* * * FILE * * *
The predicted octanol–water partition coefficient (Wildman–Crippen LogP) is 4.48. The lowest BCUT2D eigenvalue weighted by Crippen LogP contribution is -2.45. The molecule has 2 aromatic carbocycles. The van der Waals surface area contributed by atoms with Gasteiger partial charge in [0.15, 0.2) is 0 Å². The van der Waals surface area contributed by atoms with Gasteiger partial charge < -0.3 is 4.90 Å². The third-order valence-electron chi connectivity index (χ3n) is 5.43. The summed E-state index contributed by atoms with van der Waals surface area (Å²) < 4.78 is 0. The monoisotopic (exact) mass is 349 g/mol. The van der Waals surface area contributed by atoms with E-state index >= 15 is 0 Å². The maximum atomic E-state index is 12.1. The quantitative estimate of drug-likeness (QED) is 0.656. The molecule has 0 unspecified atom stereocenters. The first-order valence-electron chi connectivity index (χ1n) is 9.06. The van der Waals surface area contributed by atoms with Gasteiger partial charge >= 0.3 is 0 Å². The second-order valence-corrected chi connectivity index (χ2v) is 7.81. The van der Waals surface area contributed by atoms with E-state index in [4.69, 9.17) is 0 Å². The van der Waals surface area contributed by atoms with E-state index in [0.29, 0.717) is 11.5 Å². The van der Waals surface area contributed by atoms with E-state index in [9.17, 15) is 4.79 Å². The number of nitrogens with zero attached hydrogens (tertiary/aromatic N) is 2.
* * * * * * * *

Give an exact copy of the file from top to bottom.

The predicted octanol–water partition coefficient (Wildman–Crippen LogP) is 4.48. The lowest BCUT2D eigenvalue weighted by Crippen LogP contribution is -2.45. The molecule has 2 aromatic carbocycles. The van der Waals surface area contributed by atoms with Gasteiger partial charge in [0.15, 0.2) is 0 Å². The van der Waals surface area contributed by atoms with Gasteiger partial charge < -0.3 is 4.90 Å². The third-order valence-electron chi connectivity index (χ3n) is 5.43. The summed E-state index contributed by atoms with van der Waals surface area (Å²) < 4.78 is 0. The monoisotopic (exact) mass is 349 g/mol. The van der Waals surface area contributed by atoms with E-state index >= 15 is 0 Å². The maximum atomic E-state index is 12.1. The quantitative estimate of drug-likeness (QED) is 0.656. The molecule has 0 unspecified atom stereocenters. The first-order valence-electron chi connectivity index (χ1n) is 9.06. The van der Waals surface area contributed by atoms with Gasteiger partial charge >= 0.3 is 0 Å². The second-order valence-corrected chi connectivity index (χ2v) is 7.81. The van der Waals surface area contributed by atoms with E-state index in [4.69, 9.17) is 0 Å². The van der Waals surface area contributed by atoms with E-state index in [0.29, 0.717) is 11.5 Å². The van der Waals surface area contributed by atoms with E-state index in [9.17, 15) is 4.79 Å². The number of nitrogens with zero attached hydrogens (tertiary/aromatic N) is 2.